In 2020 the court rules were changed to require that all residential tenants must be given 14 days’ notice of an eviction. What happens though if the eviction is cancelled on the day?
A widespread issue for completing property transactions since the lockdown has been complying with the Land Registry requirement for deeds to be “wet-signed”. This affects all dispositions of a registered estate including transfers, registrable leases, legal charges and easements and means that it has not been possible to complete such transactions by electronic means available for other types of legal documents. A hoped-for announcement of a change in the regulations has not yet been seen.
Lenders have long had the option of completing electronic discharges or e-DS1s, although this only applies to discharge of the whole of a registered title. Many lenders have chosen still not to do so; however, we may see practices changing under the current conditions.
The Land Registry helpfully confirmed last week that it will extend all current cancellation dates until 1 June 2020 (this relates to requisitions on applications) and it will not issue any warnings of cancellation in the interim.
Time for filing SDLT returns
The 14-day period for payment of SDLT is applicable as normal. However, HMRC has set up a helpline for those people who are struggling to make a payment due to Covid-19 and the restrictions that are currently in place, the helpline number is 0800 024 1222. If you receive a penalty due to non-payment of SDLT as a result of Covid-19 an appeal can be submitted in the usual manner explaining the reason for the delay. Appeals will be dealt with on a case by case basis.
Government guidance on buying or selling homes
The Government has issued guidance and has urged all parties involved in home moving “to adapt and be flexible to alter their usual process.”
The Government guidance states that home buyers can continue with their purchase if they are moving into empty properties.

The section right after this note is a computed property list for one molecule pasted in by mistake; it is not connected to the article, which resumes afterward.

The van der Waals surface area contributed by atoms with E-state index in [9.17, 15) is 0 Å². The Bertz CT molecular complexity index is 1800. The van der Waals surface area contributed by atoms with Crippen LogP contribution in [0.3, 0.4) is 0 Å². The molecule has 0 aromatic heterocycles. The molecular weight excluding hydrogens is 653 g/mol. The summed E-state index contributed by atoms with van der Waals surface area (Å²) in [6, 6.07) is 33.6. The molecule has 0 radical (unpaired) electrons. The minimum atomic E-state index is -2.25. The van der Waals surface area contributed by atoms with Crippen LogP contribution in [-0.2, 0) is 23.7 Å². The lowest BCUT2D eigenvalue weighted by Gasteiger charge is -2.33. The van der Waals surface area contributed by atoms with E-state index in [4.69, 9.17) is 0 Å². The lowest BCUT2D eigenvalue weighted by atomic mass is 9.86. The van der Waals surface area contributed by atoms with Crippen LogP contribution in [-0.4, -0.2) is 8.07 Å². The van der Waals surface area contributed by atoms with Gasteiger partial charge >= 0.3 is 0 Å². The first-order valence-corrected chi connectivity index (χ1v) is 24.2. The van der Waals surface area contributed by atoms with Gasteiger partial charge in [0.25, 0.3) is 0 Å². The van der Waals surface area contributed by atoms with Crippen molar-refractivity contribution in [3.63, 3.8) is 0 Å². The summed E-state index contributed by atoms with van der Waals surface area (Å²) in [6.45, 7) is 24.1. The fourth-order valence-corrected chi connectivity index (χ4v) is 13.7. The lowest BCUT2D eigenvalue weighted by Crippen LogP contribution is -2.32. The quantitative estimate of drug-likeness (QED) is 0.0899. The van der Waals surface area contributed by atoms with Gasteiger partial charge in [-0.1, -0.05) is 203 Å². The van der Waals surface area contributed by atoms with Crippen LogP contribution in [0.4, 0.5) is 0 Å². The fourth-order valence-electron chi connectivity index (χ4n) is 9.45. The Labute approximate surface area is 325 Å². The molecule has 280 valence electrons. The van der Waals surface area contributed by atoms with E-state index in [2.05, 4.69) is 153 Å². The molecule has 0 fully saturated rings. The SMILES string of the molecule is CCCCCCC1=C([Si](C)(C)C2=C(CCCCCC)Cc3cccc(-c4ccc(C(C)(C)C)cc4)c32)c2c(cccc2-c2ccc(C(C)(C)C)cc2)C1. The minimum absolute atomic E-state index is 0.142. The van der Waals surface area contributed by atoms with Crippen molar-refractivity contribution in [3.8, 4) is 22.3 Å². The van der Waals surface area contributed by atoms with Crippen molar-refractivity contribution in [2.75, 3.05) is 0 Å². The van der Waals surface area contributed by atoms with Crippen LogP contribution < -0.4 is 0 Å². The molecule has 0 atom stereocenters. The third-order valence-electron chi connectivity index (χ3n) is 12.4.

If, however, the property is currently occupied, the guidance states parties are encouraged to do all they can to amicably agree alternative dates for a time when it is likely that the stay at home provisions will no longer be in place. If alternative dates cannot be agreed, this will be classed as a critical house move, which will be exempt from the emergency enforcement powers that the police have been given to respond to Covid-19. However, people must follow advice on staying away from others to minimise the spread of the virus.
To help ease the process, the Government has also agreed with banks that mortgage offers should be extended where the completion has been delayed in order to prioritise safety.
The Government has also worked with conveyancers to develop a standard legal process for moving completion dates. The Law Society in conjunction with other conveyancing bodies has issued a toolkit including a template agreement for varying the contract. All of this is designed to simplify the process of agreeing changes so that it is as standardised as possible.
If both parties agree that the completion date can be moved, it would be a good idea to agree a process which allows some flexibility to delay the move date further if the Government extends the current stay-at-home period.
There is much to consider during this whole process: what would happen if somebody in the chain passed away? What happens if property prices fluctuate? It should also be noted that the Land Registry still requires “wet” signatures on the transfer documents. Meaning that the transfer will need to be signed and witnessed in person. Special consideration will of course again need to be given to social distancing guidelines.
In line with the Government’s advice, protecting the health of individuals and the public must be the priority.
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